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B.

Com 3rd Semester Module: 5


Entrepreneurship Development Project Report

Module: 5
Project Report
1 Mark Questions
1. What is a project?
A project is an appraisal for investment with the definite aim of producing the output within
a specified period of time. In other words, a project is an inter related set of activities that
has a definite starting and ending point and results in the accomplishment of a unique and
often major outcome
2. What is a project report?
A project report is a written document on what an entrepreneur proposes to take up to
establish his enterprise. In other words, a project report may be termed as a road map to
what is required to achieve the organisations objectives within a specified period of time

2 Mark Questions
1. What are the various methods of reporting?
The various methods of reporting are as follows:
a) Written Reports:
i. Abstract and Briefing
ii. Annual Reports
iii. Fact Sheet
iv. Empirical Publication
v. Newsletters
b) Oral/Visual Reports
i. Presentations
ii. Exhibit
iii. News Release
iv. Posters
2. Define the term project
According to the British Standards Institute, a project is defined as a unique set of
coordinated activities, with defined starting and finishing points, undertaken by an
individual or organisation to meet specific objectives with defined schedule, cost and
performance parameters.
3. Define the term project report
According to Connor Sephton, a project report is defined as a record of any sort of project
written to document the beginning, middle and end of specific project events that may later
be used to make decisions about planning similar events or initiatives in the future. A
project report may be defined as a document with respect to any investment proposal based
on certain information and factual data for the purpose of appraising the project.
4 Mark Questions
1. What are the purposes of a project report?
The preparation of a project report is of great importance to an entrepreneur. The purposes
of a project report are as follows:
a) It helps an entrepreneur in judging the profitability of a given proposal
b) It is the basis for procuring funds from banks and other financial institutions
c) It aids the process leading up to project implementation
d) It generates a knowledge base for the entrepreneur regarding the various facets of the
structure of the organisation

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B.Com 3rd Semester Module: 5
Entrepreneurship Development Project Report

e) It educates the entrepreneur regarding the degree of risk involved in the proposal
f) It brings into focus the key areas of operation in the proposed project that require
special attention
2 What are the objectives /importance of a Project Report?
To correctly analyse the financial feasibility of a project as well as the range of dependability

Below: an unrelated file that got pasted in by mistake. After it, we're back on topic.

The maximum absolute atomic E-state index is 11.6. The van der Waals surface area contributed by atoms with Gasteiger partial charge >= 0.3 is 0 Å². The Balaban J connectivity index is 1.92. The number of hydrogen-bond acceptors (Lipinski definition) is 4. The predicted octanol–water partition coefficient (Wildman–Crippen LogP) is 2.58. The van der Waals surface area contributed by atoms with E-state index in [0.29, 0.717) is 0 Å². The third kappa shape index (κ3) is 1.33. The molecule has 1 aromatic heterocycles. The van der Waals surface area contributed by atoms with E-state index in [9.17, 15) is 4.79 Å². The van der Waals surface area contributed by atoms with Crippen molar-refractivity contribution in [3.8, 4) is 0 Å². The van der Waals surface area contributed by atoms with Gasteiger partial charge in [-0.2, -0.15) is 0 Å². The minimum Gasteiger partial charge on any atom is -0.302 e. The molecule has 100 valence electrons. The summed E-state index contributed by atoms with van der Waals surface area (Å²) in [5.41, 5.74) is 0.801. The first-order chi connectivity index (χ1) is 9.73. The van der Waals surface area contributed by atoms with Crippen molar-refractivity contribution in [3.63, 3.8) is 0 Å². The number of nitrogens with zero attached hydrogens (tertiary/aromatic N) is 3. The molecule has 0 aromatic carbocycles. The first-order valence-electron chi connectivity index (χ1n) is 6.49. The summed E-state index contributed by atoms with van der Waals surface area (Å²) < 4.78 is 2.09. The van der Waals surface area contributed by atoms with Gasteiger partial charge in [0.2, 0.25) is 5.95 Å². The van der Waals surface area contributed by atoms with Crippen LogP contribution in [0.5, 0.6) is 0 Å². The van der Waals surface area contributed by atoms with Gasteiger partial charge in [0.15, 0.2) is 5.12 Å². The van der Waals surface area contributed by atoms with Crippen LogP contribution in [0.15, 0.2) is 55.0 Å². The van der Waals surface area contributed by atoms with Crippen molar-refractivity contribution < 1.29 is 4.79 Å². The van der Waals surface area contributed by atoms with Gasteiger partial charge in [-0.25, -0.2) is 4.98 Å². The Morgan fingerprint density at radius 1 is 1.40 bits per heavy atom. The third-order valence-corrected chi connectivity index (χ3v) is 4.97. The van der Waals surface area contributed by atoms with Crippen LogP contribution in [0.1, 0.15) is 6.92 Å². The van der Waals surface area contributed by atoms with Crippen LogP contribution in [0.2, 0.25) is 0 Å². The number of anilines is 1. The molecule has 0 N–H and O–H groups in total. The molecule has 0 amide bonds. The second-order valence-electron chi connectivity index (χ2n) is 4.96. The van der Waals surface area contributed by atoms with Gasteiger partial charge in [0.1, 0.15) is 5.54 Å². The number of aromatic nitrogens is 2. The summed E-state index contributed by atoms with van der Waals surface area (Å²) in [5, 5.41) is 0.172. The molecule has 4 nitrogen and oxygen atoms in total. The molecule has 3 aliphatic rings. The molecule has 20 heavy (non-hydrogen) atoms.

of its production, marketing and other related aspects is the elementary objective of any
project report. The project report serves the following additional objectives:
i. Project appraisal- A project report supports the assessment of the feasibility
of a project and assists the entrepreneur to commence the progressive
activities of an enterprise or the expansion of an innovative production line.
ii. Choosing the best project- A project report facilitates an entrepreneur to
equate diverse investment schemes and handpick the most appropriate
project.
iii. Deciding the feasibility- A project report highlights the viability of a business
venture on the basis of numerous factors such as economy, finance, technical
aspects, social desirability, etc.
iv. Business scheduling- A good project report simplifies the process of business
scheduling. Once a meticulous study and investigation of the many
characteristics of a project is prepared by a professionally qualified expert, a
project report is prepared. This helps in aiding the procedure of creating good
plans for the future.
v. Authorised requirements- A project report offers a good structure for
presenting the same to Government, both at the state as well as the Central
levels, for accomplishing the legal requirements and for gaining itself of the
facilities available and concessions provided.
vi. Procuring support from financial institutions- A project report helps in
fulfilling the procedures of the various financial institutions which provide
finances to the new industrial units. Such reports helps the financial
institutions to make evaluations on matters regarding financial, economic and
technical viability of the project to be undertaken.
vii. Determining the accurate direction- If precisely organised, a project report
empowers the entrepreneur to guarantee that he is continuing in the correct
route.

3 Explain the scope of a project report


A project report is a comprehensive plan and provides the particulars of action to be
undertaken within the project. It is an officially approved document used to direct both the
processes of project execution and project control. The comprehensive details concerning the
scope of a project report are as follows:
a) Economic aspects: A project report explains the validations of the investment
proposal. It must be capable of presenting a market enquiry of the merchandise to be
manufactured .The current demand for the product, its prospective demand, role of
business rivals , etc. should be analysed in a project report.
b) Technical aspects: A project report provides a perfect representation of the
procedures required, the machinery and equipment that are to be made available and